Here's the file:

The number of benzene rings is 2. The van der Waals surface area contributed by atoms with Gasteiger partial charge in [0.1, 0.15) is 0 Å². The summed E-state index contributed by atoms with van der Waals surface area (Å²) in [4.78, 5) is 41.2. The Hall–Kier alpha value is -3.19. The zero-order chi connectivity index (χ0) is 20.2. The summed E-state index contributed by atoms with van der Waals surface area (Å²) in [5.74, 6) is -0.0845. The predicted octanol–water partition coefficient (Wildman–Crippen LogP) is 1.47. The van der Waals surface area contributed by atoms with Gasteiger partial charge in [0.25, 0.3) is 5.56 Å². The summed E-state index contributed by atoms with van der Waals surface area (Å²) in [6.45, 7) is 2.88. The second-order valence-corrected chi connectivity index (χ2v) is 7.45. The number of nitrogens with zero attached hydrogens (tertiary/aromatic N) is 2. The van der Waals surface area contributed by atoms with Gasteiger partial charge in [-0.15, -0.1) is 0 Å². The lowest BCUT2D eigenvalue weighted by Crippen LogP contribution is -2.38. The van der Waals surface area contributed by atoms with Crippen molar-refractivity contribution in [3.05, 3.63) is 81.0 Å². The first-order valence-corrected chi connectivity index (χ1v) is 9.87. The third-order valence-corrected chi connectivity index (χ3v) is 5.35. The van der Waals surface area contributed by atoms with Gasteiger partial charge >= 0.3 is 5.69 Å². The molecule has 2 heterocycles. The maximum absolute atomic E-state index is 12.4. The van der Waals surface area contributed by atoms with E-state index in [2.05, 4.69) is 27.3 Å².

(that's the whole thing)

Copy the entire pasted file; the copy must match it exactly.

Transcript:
The number of benzene rings is 2. The van der Waals surface area contributed by atoms with Gasteiger partial charge in [0.1, 0.15) is 0 Å². The summed E-state index contributed by atoms with van der Waals surface area (Å²) in [4.78, 5) is 41.2. The Hall–Kier alpha value is -3.19. The zero-order chi connectivity index (χ0) is 20.2. The summed E-state index contributed by atoms with van der Waals surface area (Å²) in [5.74, 6) is -0.0845. The predicted octanol–water partition coefficient (Wildman–Crippen LogP) is 1.47. The van der Waals surface area contributed by atoms with Gasteiger partial charge in [0.25, 0.3) is 5.56 Å². The summed E-state index contributed by atoms with van der Waals surface area (Å²) in [6.45, 7) is 2.88. The second-order valence-corrected chi connectivity index (χ2v) is 7.45. The number of nitrogens with zero attached hydrogens (tertiary/aromatic N) is 2. The van der Waals surface area contributed by atoms with Gasteiger partial charge in [-0.15, -0.1) is 0 Å². The lowest BCUT2D eigenvalue weighted by Crippen LogP contribution is -2.38. The van der Waals surface area contributed by atoms with Crippen molar-refractivity contribution in [3.05, 3.63) is 81.0 Å². The first-order valence-corrected chi connectivity index (χ1v) is 9.87. The third-order valence-corrected chi connectivity index (χ3v) is 5.35. The van der Waals surface area contributed by atoms with Gasteiger partial charge >= 0.3 is 5.69 Å². The molecule has 2 heterocycles. The maximum absolute atomic E-state index is 12.4. The van der Waals surface area contributed by atoms with E-state index in [2.05, 4.69) is 27.3 Å².